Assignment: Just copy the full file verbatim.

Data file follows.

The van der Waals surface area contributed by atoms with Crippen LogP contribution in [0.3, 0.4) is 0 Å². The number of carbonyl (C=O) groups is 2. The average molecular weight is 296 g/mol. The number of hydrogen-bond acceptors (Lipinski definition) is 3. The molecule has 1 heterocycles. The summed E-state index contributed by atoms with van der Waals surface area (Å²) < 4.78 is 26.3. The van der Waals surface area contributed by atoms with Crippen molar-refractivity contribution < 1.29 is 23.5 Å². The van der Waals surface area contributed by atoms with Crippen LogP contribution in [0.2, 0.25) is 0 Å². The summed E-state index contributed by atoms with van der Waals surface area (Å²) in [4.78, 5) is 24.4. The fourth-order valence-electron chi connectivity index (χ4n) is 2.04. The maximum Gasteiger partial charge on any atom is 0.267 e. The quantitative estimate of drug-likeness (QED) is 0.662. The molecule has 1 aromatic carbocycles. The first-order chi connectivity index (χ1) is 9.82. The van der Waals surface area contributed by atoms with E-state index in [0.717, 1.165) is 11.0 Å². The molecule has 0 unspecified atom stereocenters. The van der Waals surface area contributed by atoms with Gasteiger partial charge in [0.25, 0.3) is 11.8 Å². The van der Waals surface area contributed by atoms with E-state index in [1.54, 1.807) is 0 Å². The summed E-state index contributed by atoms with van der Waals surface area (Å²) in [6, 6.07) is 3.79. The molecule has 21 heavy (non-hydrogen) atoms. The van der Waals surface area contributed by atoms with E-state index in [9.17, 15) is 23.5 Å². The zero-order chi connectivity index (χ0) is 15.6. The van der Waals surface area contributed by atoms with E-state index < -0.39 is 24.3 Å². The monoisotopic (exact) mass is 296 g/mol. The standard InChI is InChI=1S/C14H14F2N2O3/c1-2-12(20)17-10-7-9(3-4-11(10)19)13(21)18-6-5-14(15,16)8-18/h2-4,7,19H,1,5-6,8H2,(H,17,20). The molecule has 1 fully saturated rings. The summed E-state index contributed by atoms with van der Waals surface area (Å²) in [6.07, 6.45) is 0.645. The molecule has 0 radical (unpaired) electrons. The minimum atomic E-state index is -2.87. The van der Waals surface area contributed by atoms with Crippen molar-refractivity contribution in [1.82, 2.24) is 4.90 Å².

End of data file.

The van der Waals surface area contributed by atoms with Crippen LogP contribution in [0.3, 0.4) is 0 Å². The number of carbonyl (C=O) groups is 2. The average molecular weight is 296 g/mol. The number of hydrogen-bond acceptors (Lipinski definition) is 3. The molecule has 1 heterocycles. The summed E-state index contributed by atoms with van der Waals surface area (Å²) < 4.78 is 26.3. The van der Waals surface area contributed by atoms with Crippen molar-refractivity contribution < 1.29 is 23.5 Å². The van der Waals surface area contributed by atoms with Crippen LogP contribution in [0.2, 0.25) is 0 Å². The summed E-state index contributed by atoms with van der Waals surface area (Å²) in [4.78, 5) is 24.4. The fourth-order valence-electron chi connectivity index (χ4n) is 2.04. The maximum Gasteiger partial charge on any atom is 0.267 e. The quantitative estimate of drug-likeness (QED) is 0.662. The molecule has 1 aromatic carbocycles. The first-order chi connectivity index (χ1) is 9.82. The van der Waals surface area contributed by atoms with E-state index in [0.717, 1.165) is 11.0 Å². The molecule has 0 unspecified atom stereocenters. The van der Waals surface area contributed by atoms with Gasteiger partial charge in [0.25, 0.3) is 11.8 Å². The van der Waals surface area contributed by atoms with E-state index in [1.54, 1.807) is 0 Å². The summed E-state index contributed by atoms with van der Waals surface area (Å²) in [6, 6.07) is 3.79. The molecule has 21 heavy (non-hydrogen) atoms. The van der Waals surface area contributed by atoms with E-state index in [9.17, 15) is 23.5 Å². The zero-order chi connectivity index (χ0) is 15.6. The van der Waals surface area contributed by atoms with E-state index < -0.39 is 24.3 Å². The monoisotopic (exact) mass is 296 g/mol. The standard InChI is InChI=1S/C14H14F2N2O3/c1-2-12(20)17-10-7-9(3-4-11(10)19)13(21)18-6-5-14(15,16)8-18/h2-4,7,19H,1,5-6,8H2,(H,17,20). The molecule has 1 fully saturated rings. The summed E-state index contributed by atoms with van der Waals surface area (Å²) in [6.07, 6.45) is 0.645. The molecule has 0 radical (unpaired) electrons. The minimum atomic E-state index is -2.87. The van der Waals surface area contributed by atoms with Crippen molar-refractivity contribution in [1.82, 2.24) is 4.90 Å².